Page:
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Fourth in a Series on Books for Christians about Judaism: Review of A Christian?s Guide to Judaism

Review of A Christian's Guide to Judaism, by Michael Lotker. Stimulus Books, Paulist Press; 2004. 157 pages.

Sometimes it comes down to the most basic questions: If you're attending a Bar Mitzvah (the coming-of-age ritual for boys and girls) for the first time, do you bring the gift to the service or the reception? What is the proper etiquette for a shiva (seven-day period of mourning) visit? What happens at a Passover seder (traditional Passover meal)?

For these and other straightforward questions, Rabbi Lotker's A Christian's Guide to Judaism may be just the book you or a member of your extended interfaith family needs. As Rabbi Lotker explains in the Introduction, this is not a scholarly treatise. It is an “easy-to-use guide.” It is also a “compendium of asked and unasked questions” and its strongest moments are when Rabbi Lotker sticks to questions capable of a simple answer.

But for more complex topics, such as the nature of a Jew's relationship with and belief in God, Rabbi Lotker's book falls short. Here, the brevity doesn't add to understanding and it risks creating the false impression that all Jews see these topics similarly. Granted, it's very difficult to compress the answer into a short format, but others do so more successfully.

For example, The Jewish Approach to God: A Brief Introduction for Christians, by Rabbi Neil Gillman, manages to capture the variety and multiplicity of ways Jews view God with far more thoughtful commentary. In fairness, Rabbi Gillman's entire book is devoted to this question, but he covers the topic with a depth that is lacking in Rabbi Lotker's brief and simplistic explanation. There is no mention, for example, in A Christian's Guide to Judaism of the fact that some Jews do not count belief in the deity among their ways of being Jewish.

On simpler matters, Rabbi Lotker organizes his topics in a readable format and many readers may find the brief introductions about what to expect, including do's and don'ts, to be helpful. The final chapter, titled “Your Guide to Attending Jewish Events,” covers eight events and provides good detail about the significance of various rituals, who will be present, and the all-important (and at times, entertaining to read) advice for the reader about what not to do.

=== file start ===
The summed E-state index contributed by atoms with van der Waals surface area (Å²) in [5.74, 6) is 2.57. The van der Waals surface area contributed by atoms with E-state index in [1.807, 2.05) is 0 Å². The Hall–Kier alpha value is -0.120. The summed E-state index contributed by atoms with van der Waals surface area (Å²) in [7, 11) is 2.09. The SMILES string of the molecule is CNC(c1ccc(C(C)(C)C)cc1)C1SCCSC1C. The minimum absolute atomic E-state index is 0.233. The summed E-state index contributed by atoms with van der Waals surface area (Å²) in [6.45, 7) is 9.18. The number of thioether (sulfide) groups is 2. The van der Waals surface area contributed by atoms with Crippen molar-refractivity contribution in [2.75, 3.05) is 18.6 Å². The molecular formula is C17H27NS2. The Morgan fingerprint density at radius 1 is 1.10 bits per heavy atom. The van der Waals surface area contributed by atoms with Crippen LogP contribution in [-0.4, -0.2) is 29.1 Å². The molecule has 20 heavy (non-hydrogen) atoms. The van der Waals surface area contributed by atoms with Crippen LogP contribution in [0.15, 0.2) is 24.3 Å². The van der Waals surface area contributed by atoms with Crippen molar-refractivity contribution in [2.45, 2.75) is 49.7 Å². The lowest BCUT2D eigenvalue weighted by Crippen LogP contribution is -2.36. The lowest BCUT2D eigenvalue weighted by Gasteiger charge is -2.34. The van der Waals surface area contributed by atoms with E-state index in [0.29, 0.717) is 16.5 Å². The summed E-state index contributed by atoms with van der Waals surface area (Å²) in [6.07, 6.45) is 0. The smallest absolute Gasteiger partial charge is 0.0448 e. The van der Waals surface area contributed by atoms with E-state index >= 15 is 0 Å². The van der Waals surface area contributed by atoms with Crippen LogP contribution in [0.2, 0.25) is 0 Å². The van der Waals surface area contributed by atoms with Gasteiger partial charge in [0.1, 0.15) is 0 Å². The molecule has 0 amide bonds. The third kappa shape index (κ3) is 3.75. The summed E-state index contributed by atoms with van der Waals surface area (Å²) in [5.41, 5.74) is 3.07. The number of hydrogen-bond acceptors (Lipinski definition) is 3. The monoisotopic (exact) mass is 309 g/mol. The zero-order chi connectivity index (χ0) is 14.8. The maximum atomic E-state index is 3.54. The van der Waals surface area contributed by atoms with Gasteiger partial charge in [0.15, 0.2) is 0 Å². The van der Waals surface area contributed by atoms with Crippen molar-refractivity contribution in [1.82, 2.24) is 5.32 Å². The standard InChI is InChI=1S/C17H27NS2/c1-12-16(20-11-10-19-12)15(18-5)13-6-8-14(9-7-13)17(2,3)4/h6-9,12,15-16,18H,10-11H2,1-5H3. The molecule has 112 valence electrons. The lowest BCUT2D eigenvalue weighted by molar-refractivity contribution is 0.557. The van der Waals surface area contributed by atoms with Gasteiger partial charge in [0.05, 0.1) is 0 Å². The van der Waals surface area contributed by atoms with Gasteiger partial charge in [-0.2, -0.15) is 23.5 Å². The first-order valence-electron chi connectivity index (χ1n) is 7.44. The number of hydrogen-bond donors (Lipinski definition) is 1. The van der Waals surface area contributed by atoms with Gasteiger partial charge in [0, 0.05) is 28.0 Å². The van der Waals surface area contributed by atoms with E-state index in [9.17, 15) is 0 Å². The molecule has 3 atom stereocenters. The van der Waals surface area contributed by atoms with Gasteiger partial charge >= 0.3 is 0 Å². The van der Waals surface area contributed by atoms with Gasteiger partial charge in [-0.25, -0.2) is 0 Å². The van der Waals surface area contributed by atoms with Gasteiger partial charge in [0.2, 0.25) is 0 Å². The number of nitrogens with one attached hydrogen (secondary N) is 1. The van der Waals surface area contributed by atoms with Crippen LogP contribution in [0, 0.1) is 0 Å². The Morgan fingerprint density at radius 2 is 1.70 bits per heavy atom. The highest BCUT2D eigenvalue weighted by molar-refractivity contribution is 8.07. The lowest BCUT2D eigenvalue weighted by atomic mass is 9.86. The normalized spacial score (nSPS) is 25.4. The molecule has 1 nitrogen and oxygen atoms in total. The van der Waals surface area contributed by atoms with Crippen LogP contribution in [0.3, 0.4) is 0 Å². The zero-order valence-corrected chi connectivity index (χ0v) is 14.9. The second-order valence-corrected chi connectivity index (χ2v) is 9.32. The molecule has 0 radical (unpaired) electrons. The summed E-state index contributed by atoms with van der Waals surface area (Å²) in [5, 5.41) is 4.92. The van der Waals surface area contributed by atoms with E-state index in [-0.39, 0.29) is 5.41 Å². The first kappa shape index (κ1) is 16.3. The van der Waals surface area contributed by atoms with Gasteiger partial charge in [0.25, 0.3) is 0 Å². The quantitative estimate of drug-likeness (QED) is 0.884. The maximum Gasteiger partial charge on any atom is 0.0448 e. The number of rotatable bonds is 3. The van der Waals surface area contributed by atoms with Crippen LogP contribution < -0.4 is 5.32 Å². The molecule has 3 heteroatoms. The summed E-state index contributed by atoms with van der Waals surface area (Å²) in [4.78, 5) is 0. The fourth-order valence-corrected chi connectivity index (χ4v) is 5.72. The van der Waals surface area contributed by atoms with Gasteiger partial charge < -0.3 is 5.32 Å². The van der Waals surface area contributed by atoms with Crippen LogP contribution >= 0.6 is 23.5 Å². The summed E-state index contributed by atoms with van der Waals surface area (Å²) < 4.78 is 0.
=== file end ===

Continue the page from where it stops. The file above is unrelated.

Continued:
Similarly, Rabbi Lotker's chapter titled “Jewish Practice in Lots of Nutshells” will help those baffled by the meaning of everything from a Jewish Star to a mezuzah (a small amulet containing a Hebrew scroll affixed to the doorpost of a Jewish home) to Kosher foods (food that conforms to Jewish dietary laws). Although the explanations are brief, this is an area in which it may be appropriate to simply provide a quick explanation.

For interfaith families, A Christian's Guide to Judaism can be useful. It's an excellent Cliff Notes-type guide; a brief description of rituals and practices that may prove helpful to the non-Jewish members of the family. For more fundamental and profound aspects of Judaism, consider instead The Jewish Approach to God: A Brief Introduction for Christians, Jewish Spirituality: A Brief Introduction for Christians, or Introducing My Faith and My Community.

Hebrew for "son of the commandments." In modern Jewish practice, Jewish boys come of age at 13. When a boy comes of age, he is officially a bar mitzvah and considered an adult. The term is commonly used as a short-hand for the bar mitzvah's coming-of-age ceremony and/or celebration. The female equivalent is "bat mitzvah." The spring holiday commemorating the Exodus of the Jews from slavery in Egypt. The Hebrew name is "Pesach." Hebrew for "doorpost," it now refers to a small box containing a scroll (of the Hebrew text of the Shema prayer) which is affixed to the doorposts of Jewish homes. Strictly speaking, mezuzah only refers to the scroll itself, not the case in which it's housed. A language of West Semitic origins, culturally considered to be the language of the Jewish people. Ancient or Classical Hebrew is the language of Jewish prayer or study. Modern Hebrew was developed in the late-19th and early 20th centuries as a revival language; today it is spoken by most Israelis.
Hebrew for "fit" (as in, "fit for consumption"), the Jewish dietary laws. Hebrew for "my master," the term refers to a spiritual leader and teacher of Torah. Often, but not always, a rabbi is the leader of a synagogue congregation. Hebrew for "order," refers to the traditional course of events, or service, surrounding the Passover and Tu Bishvat meals. Hebrew for "seven," refers to the seven days of mourning following the funeral of a family member.
Cheryl F. Coon

Cheryl F. Coon is the author of Books to Grow With: A Guide to the Best Children's Fiction for Everyday Issues and Tough Challenges. Cheryl lives with her husband and children in Portland, Ore.

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